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NC Museum of Art in Raleigh undergoes major reinstallation

North Carolina Museum of Art Chief Art Handler Ian Larson, left, works with his team in the European Gallery on Tuesday, August 2, 2022 in Raleigh, NC The museum is undergoing a reinstallation of their collection and is set for a re-opening in October 2022.

North Carolina Museum of Art Chief Art Handler Ian Larson, left, works with his team in the European Gallery on Tuesday, August 2, 2022 in Raleigh, NC The museum is undergoing a reinstallation of their collection and is set for a re-opening in October 2022.

In October, on the 75th anniversary of the state legislature dedicating funds to build the People’s Collection, the North Carolina Museum of Art will unveil a completely reimagined collection. It will feature new thematic and interpretive galleries, plus numerous special commissions, loans and newly-acquired works.

It’s the first major reinstallation of the People’s Collection since 2010. The reorganization aims to challenge how art has traditionally been presented in museums according to geography and chronology, which can sideline or exclude works from historically marginalized groups.

Instead, the new exhibition aims to draw connections between art across time and place, to expand the narratives and representations on display and to increase the accessibility of art and the museum.

“The driving force and directive is to present what we see as a much more expanded and inclusive narrative, and I would also underscore, a more accurate narrative,” Chief Curator Linda Dougherty said.

This shift places the NC Art Museum within a larger transformation in the museum world, as a younger generation of curators comes onto the field and takes on historical practices and interpretations of art history that have served to exclude or devalue certain artists and groups, Dougherty said .

For Director Valerie Hillings, the reinstallation represents a signature project “to really change the stories that could be told” through the collection. The project first began when she received a grant from the Mellon Foundation at the start of her directorship in 2018.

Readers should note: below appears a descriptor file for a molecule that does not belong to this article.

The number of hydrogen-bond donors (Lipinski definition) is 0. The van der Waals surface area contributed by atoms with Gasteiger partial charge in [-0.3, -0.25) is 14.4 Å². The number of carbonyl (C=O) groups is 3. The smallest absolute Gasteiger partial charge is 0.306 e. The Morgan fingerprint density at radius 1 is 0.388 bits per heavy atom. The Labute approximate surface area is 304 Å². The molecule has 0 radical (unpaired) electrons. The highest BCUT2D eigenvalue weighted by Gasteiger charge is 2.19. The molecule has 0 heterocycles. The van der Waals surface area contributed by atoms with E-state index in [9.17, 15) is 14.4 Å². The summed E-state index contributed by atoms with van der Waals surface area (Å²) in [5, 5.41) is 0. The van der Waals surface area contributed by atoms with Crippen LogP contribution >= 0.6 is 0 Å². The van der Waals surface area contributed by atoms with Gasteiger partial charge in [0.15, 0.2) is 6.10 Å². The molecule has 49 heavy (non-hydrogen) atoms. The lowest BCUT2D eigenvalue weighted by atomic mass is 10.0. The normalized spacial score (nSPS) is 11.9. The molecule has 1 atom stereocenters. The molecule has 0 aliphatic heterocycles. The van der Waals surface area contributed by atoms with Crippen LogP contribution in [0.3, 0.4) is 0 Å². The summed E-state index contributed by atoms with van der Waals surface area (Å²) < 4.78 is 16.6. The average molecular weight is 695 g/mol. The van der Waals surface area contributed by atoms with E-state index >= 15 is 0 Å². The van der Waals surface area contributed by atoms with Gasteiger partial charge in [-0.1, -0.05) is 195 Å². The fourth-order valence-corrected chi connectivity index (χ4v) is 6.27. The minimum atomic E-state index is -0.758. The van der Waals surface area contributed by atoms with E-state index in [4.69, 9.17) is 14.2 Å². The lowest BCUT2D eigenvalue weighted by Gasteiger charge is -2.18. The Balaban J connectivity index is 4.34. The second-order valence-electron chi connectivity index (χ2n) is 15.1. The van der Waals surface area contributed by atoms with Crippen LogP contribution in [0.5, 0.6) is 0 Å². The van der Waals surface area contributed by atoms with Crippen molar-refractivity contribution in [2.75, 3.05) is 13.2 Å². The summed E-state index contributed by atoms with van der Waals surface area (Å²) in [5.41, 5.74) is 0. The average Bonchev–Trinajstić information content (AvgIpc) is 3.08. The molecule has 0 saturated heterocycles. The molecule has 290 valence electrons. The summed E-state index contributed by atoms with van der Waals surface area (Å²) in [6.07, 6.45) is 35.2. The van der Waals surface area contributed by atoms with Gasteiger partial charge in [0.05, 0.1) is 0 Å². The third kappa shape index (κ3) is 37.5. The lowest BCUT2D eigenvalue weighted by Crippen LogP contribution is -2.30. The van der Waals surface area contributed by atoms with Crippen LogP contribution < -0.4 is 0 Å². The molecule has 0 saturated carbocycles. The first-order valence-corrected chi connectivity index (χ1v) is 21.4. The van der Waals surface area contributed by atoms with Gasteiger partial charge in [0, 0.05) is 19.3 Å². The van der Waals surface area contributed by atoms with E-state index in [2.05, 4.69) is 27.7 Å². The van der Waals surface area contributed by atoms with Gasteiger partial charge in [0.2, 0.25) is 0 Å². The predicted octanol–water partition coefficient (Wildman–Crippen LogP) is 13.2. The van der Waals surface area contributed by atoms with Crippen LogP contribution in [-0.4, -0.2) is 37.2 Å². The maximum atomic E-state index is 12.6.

“The whole goal here really is to remind North Carolinians that everything here belongs to the people of North Carolina. It’s the People’s Collection,” Hillings said. “And so our hope is that through all of our different channels, we’ll get information about the collection outside the walls.”

The marble sculpture of Saul under the influence of the Evil Spirit, by William Wetmore Story, is protected in the American Gallery as the museum undergoes a reinstallation of their collection on Tuesday, August 2, 2022 in Raleigh, NC Robert Willett

The museum’s West Building has been closed to the public since the end of May, and much of the East Building has been closed since January.

The museum will fully reopen with a series of events Oct. 8 and 9.

‘Made in Americas’ and other new galleries

Five new themed galleries will be presented as part of the reinstallation. They will focus on portraits and power, Egypt and Africa, the Americas, art conservation and interdisciplinary and multimedia art.

The galleries are organized in a way in which “we pick an idea, and we take work from every part of the collection to tell that story,” Dougherty said, gesturing to a sprawling to-scale model of the West Building filled with miniature art and Post-It notes. The curators call the model the “dollhouse” and use it to plan the reinstallation.

“Made in Americas,” for instance, will integrate the collection’s ancient American and American art to illustrate their relationships with each other and the wider world. “The Africa We Ought to Know” will bring together the collection’s Egyptian and African works where they had previously been separated, “celebrating that Africa is a continent where empires have flourished over millennia, each contributing to a fascinating antiquity and a vigorous history that extends to a dynamic and creative present,” according to a museum press release.

“There are ideas and themes and narratives that appear in art across the centuries and all over the world. And we want to draw your attention to all these ideas that we hold in common,” Dougherty said.

A model of the reinstallation of their collection at the North Carolina Museum of Art enables the staff to see the flow and placement of works like this new interactive, rotating thematic space on Tuesday, August 2, 2022 in Raleigh, NC Robert Willett

The reorganization means that certain exhibits will be moved to new locations in the museum. The Judaic art collection, for example, will sit in the middle of the European collection to situate it within a European and religious context.

“Context really impacts how you view a work of art,” Dougherty said. “I always say you can move a painting from one gallery to another and view it in a completely different way because of the conversations it has with the other artwork.”

What else to expect